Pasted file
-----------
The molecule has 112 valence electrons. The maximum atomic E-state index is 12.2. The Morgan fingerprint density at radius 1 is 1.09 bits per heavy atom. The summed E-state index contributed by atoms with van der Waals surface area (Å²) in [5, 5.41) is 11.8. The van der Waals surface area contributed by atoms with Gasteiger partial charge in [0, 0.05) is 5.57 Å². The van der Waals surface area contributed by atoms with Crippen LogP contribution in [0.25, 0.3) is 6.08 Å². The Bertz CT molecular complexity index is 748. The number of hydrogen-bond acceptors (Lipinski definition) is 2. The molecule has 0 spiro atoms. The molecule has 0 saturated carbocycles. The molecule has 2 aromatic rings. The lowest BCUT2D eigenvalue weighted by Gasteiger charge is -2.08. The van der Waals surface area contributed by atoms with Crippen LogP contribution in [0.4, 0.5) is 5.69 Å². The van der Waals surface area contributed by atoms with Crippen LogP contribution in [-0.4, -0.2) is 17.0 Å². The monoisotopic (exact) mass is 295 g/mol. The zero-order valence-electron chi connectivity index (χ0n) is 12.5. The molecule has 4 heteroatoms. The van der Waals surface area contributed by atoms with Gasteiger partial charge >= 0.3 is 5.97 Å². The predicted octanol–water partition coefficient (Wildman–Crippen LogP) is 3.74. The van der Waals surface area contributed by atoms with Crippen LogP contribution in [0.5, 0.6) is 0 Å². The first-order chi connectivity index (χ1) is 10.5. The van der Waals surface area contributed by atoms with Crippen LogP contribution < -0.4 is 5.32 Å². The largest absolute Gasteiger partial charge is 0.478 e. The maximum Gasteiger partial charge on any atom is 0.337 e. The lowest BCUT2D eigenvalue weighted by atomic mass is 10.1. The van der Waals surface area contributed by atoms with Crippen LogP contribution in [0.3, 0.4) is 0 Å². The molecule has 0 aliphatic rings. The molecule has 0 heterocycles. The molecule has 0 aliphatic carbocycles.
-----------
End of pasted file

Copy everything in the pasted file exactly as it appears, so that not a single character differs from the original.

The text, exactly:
The molecule has 112 valence electrons. The maximum atomic E-state index is 12.2. The Morgan fingerprint density at radius 1 is 1.09 bits per heavy atom. The summed E-state index contributed by atoms with van der Waals surface area (Å²) in [5, 5.41) is 11.8. The van der Waals surface area contributed by atoms with Gasteiger partial charge in [0, 0.05) is 5.57 Å². The van der Waals surface area contributed by atoms with Crippen LogP contribution in [0.25, 0.3) is 6.08 Å². The Bertz CT molecular complexity index is 748. The number of hydrogen-bond acceptors (Lipinski definition) is 2. The molecule has 0 spiro atoms. The molecule has 0 saturated carbocycles. The molecule has 2 aromatic rings. The lowest BCUT2D eigenvalue weighted by Gasteiger charge is -2.08. The van der Waals surface area contributed by atoms with Crippen LogP contribution in [0.4, 0.5) is 5.69 Å². The van der Waals surface area contributed by atoms with Crippen LogP contribution in [-0.4, -0.2) is 17.0 Å². The monoisotopic (exact) mass is 295 g/mol. The zero-order valence-electron chi connectivity index (χ0n) is 12.5. The molecule has 4 heteroatoms. The van der Waals surface area contributed by atoms with Gasteiger partial charge >= 0.3 is 5.97 Å². The predicted octanol–water partition coefficient (Wildman–Crippen LogP) is 3.74. The van der Waals surface area contributed by atoms with Crippen LogP contribution in [0.5, 0.6) is 0 Å². The first-order chi connectivity index (χ1) is 10.5. The van der Waals surface area contributed by atoms with Crippen LogP contribution < -0.4 is 5.32 Å². The largest absolute Gasteiger partial charge is 0.478 e. The maximum Gasteiger partial charge on any atom is 0.337 e. The lowest BCUT2D eigenvalue weighted by atomic mass is 10.1. The van der Waals surface area contributed by atoms with Crippen LogP contribution in [0.3, 0.4) is 0 Å². The molecule has 0 aliphatic rings. The molecule has 0 heterocycles. The molecule has 0 aliphatic carbocycles.